A tragic suicide
Chatterton by Henry Wallis is an example of the Victorian approach to history painting. The picture illustrates the suicide of the poet Thomas Chatterton (1752-1770). Despairing over his lack of literary success, the young poet tore up his manuscripts and took a lethal dose of arsenic.
Wallis’s shows the pale, still body of Chatterton lying on a bed, his head and right arm dangling loosely over the edge, his tattered papers and the poison vial beside him. His white shirt and stockings help to silhouette the figure against the darker background, while the vivid purple of Chatterton’s knee breeches and his reddish hair grab the viewer’s attention.
Above the body, an attic dormer window looks out at the sunrise across the city of London, with St. Paul’s Cathedral in the distance. Both the vivid colors of Chatterton’s pants and hair and the attention to detail in areas such as in coverlet on the bed and the clothing carelessly strewn off to one side, point to Wallis’s interest in the ideas of the Pre-Raphaelite Brotherhood. His greatest deviation from “truth to nature” was in his choice of model. George Meredith, another struggling author, was depicted as the dead Chatterton, since no actual portraits of the poet were available to copy. This collaboration was not to be repeated, however, as Wallis later eloped with Meredith’s wife.
A Victorian approach to history painting
Chatterton is typical of the Victorian interest in historical subjects. The Victorians were voracious readers, and history of all types—from scholarly tomes to sentimental historical novels—were frequently “best sellers.”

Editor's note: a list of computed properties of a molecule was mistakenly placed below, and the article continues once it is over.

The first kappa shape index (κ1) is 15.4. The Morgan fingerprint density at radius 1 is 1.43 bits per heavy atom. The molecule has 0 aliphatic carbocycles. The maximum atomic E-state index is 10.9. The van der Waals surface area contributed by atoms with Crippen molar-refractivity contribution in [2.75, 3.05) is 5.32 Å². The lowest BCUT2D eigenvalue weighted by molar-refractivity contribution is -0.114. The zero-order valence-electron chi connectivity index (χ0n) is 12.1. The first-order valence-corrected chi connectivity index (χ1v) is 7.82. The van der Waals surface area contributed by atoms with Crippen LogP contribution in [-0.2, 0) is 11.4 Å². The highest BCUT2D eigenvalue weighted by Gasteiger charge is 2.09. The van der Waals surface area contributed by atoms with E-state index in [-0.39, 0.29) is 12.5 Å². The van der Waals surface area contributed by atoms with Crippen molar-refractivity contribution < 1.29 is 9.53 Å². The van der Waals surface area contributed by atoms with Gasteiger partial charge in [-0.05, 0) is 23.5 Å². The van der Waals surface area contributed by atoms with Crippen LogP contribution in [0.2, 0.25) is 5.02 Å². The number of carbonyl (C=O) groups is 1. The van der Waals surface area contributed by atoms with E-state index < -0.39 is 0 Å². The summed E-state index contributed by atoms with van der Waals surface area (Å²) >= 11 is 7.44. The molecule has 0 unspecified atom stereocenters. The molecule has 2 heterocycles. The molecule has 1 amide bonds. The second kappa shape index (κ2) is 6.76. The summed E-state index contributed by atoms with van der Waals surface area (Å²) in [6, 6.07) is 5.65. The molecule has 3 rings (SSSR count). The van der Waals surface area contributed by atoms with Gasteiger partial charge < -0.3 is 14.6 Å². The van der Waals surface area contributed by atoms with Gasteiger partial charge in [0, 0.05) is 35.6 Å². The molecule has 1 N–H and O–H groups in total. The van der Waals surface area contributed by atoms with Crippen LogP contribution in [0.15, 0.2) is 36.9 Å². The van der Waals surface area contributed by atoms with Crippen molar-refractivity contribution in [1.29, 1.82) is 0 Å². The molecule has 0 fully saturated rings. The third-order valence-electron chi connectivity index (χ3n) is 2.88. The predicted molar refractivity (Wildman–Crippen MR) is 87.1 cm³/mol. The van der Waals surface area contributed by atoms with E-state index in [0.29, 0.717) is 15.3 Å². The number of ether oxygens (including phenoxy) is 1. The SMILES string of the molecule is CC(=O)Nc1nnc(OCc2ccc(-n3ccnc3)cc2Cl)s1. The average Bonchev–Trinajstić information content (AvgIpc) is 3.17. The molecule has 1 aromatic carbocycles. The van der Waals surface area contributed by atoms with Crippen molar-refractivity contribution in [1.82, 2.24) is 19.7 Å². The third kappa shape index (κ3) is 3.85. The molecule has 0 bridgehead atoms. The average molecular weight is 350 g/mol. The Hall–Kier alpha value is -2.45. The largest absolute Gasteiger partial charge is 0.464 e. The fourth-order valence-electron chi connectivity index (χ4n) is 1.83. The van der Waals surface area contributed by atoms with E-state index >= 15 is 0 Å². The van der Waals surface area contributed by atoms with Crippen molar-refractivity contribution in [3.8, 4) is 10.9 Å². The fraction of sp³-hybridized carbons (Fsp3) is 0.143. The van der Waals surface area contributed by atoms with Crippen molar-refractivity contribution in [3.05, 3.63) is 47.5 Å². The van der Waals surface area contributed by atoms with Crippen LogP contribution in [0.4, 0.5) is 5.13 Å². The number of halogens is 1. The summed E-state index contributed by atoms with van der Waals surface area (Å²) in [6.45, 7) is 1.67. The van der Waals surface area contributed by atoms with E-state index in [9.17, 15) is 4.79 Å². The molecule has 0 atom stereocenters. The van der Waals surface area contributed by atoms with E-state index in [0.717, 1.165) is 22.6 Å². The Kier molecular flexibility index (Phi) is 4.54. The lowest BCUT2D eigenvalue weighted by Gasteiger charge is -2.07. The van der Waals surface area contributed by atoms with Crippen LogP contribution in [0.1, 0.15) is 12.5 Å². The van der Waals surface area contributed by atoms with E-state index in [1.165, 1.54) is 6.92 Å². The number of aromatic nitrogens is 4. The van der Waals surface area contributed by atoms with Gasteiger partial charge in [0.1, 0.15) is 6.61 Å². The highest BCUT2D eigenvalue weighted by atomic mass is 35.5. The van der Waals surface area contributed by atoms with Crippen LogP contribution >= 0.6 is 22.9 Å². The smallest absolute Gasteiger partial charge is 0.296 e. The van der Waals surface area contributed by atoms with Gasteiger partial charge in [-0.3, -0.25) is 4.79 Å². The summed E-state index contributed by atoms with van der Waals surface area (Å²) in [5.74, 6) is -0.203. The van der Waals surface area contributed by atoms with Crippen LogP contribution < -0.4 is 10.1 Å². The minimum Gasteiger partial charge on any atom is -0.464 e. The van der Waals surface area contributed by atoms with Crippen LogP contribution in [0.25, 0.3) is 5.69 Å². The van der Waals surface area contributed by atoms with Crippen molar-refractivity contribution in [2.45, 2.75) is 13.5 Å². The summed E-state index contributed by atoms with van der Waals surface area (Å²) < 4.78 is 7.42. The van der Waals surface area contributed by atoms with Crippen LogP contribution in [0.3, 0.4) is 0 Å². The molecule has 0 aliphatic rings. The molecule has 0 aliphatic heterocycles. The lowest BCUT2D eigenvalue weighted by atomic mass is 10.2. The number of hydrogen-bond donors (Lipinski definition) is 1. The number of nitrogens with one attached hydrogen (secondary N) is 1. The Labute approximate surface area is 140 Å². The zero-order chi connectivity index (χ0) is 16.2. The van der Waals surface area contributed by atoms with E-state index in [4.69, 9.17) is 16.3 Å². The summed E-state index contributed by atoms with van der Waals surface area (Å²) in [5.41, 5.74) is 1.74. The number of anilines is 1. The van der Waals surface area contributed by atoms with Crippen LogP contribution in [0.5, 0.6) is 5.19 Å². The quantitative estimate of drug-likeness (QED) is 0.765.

The goal of all types of history was to bring the past to life for the audience. To quote the Art Union from 1843
to make the past present…to place our ancestors before us, in all their peculiarities of their dress and time, until they seem not part of a personified allegory, but beings of flesh and blood; such are the duties which belong to the artist as well as the historian.
The almost sculptural beauty of the body of Chatterton and the aura of tragedy over the squandered potential of this youthful talent was clearly calculated to appeal to the sentimental Victorian public.
The work of Henry Wallis was associated with the Pre-Raphaelite Brotherhood. Born in London, Wallis was a student at the Royal Academy schools beginning in March 1848. He also studied at the Ecole des Beaux Arts and the studio of Gleyre in Paris, which set him apart from many of the other PRB artists. He began to exhibit in 1853 and his best know canvases come from early in his career as he spent much of his time traveling after his elopement.
Chatterton created a sensation when it was first exhibited in 1856 and again when it appeared at the Manchester Art Treasures Exhibition in 1857. John Ruskin called the painting “faultless and wonderful,” but for others it was a cautionary tale. The Victorian public could not fail to understand the moral message of a talented life tragically cut short. Wallis’s Chatterton is a brilliant combination of history, romanticism, and truth to nature.